Finally, the last recommended step from the Wall Street Journal article:
Step 4: Save Strategically
Save in the parent’s name, not the child’s, since FAFSA weighs parent assets at a maximum 5.64% rate, while student assets are assessed at a 20% rate. Convert your child’s savings and certificates of deposit to your 529 college-savings plan no later than the high school sophomore year.
Don’t use a grandparent-owned 529, even though they are not reported as assets on FAFSA, distributions from them count as untaxed income to the beneficiary, which can reduce financial aid eligibility by as much as half.
Use savings to contribute to a qualified retirement account (401(k), IRA and Roth IRA) by December of the student’s sophomore year so that it isn’t counted as an asset for students or parents on FAFSA. If the child earned money from a part-time or summer job, open a Roth IRA in his/her name, instead of keeping the money in a savings account. Also, delay contributions to and distributions from (untaxed income to FAFSA) a retirement plan until it will no longer affect aid eligibility.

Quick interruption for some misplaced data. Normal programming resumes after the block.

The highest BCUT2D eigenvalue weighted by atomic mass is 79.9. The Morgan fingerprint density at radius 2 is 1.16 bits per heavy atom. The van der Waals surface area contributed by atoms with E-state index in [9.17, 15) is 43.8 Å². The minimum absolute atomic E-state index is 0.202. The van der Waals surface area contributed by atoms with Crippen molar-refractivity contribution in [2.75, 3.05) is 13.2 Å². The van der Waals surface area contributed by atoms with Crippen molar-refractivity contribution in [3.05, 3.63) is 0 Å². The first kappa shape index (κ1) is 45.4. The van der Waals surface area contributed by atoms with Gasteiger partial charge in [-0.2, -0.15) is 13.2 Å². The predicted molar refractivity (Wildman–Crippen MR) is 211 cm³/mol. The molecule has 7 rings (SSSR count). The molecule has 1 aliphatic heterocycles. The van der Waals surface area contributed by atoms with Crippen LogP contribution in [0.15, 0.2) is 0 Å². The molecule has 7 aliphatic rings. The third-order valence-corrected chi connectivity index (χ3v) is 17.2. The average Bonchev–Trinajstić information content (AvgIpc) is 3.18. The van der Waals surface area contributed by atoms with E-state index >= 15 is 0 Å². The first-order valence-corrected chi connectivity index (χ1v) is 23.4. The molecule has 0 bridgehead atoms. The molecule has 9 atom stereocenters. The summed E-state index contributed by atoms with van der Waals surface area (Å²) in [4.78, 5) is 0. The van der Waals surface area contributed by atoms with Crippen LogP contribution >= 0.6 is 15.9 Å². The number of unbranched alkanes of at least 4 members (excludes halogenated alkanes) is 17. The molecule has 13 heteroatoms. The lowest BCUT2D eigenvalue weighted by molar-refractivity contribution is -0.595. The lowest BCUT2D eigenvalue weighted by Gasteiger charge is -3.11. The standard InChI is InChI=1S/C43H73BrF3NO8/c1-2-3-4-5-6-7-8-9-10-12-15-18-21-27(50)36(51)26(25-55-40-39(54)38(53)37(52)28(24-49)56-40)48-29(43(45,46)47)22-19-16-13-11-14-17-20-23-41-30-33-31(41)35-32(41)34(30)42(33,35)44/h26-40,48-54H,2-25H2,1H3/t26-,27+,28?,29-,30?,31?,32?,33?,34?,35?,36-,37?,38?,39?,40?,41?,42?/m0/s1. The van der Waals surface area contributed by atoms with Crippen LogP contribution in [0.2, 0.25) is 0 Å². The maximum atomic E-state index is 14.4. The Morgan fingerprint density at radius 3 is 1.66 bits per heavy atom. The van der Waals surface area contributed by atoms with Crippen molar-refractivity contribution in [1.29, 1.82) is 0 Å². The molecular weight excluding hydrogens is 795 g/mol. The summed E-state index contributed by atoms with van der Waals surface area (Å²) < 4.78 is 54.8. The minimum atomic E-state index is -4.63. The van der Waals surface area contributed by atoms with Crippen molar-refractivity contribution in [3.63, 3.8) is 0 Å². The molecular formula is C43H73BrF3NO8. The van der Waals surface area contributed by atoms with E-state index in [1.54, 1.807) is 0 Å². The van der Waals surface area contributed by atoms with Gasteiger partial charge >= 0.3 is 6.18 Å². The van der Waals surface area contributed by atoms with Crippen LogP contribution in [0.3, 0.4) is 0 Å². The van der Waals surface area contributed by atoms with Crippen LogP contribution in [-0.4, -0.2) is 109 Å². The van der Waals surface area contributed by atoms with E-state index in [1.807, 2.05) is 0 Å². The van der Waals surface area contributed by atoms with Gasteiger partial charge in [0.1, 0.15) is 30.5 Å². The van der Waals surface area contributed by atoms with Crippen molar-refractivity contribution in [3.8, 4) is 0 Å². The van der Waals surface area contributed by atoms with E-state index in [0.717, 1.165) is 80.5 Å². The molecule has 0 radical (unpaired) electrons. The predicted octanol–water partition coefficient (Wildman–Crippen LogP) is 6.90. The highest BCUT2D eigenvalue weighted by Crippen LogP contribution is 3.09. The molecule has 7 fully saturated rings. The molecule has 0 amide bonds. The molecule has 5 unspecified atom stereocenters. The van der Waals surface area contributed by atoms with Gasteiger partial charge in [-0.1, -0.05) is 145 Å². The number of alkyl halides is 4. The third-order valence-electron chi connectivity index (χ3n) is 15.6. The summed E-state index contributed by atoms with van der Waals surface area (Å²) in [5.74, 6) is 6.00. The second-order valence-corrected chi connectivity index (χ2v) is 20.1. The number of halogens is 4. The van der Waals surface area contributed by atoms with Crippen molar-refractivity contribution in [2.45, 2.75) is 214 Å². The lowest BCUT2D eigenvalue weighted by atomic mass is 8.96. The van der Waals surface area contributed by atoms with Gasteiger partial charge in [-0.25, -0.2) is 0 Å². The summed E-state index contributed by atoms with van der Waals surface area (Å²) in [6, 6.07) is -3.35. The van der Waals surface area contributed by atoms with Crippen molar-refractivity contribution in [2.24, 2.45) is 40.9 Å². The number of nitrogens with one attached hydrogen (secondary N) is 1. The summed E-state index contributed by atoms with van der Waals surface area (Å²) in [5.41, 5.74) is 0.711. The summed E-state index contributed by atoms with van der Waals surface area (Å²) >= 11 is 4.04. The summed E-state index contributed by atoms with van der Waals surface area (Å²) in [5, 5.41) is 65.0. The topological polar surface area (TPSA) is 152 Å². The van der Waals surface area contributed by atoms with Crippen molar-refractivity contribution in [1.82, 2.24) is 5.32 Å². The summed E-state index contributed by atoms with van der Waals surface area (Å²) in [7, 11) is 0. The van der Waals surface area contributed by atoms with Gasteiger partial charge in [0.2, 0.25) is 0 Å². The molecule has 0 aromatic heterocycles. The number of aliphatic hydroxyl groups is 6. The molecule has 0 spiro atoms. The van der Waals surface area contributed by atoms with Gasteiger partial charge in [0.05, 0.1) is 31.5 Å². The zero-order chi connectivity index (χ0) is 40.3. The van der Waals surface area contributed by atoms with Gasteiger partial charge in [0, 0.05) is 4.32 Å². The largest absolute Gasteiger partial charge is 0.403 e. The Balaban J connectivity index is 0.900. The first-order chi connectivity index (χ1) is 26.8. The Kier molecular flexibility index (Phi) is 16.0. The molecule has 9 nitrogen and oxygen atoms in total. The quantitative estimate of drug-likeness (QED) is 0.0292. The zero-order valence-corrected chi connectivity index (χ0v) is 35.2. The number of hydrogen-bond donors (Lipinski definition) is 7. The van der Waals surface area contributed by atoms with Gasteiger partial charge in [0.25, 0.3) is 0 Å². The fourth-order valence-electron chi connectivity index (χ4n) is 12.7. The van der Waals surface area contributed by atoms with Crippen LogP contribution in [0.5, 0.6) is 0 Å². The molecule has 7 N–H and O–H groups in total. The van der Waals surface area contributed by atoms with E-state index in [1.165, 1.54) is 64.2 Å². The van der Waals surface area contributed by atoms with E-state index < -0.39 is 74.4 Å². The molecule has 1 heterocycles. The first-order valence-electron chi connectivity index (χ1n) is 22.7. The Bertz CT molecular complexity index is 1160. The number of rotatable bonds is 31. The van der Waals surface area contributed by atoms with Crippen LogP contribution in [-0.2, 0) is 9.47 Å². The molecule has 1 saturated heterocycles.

Families have many options to optimize their situations in order to maximize their eligibility for financial aid. to explore your options and put a plan in place that is appropriate for your family.
We hope that these recommended steps in our blog posts help you in your college financial planning. Please attend one of our free seminars for more strategies for paying for college.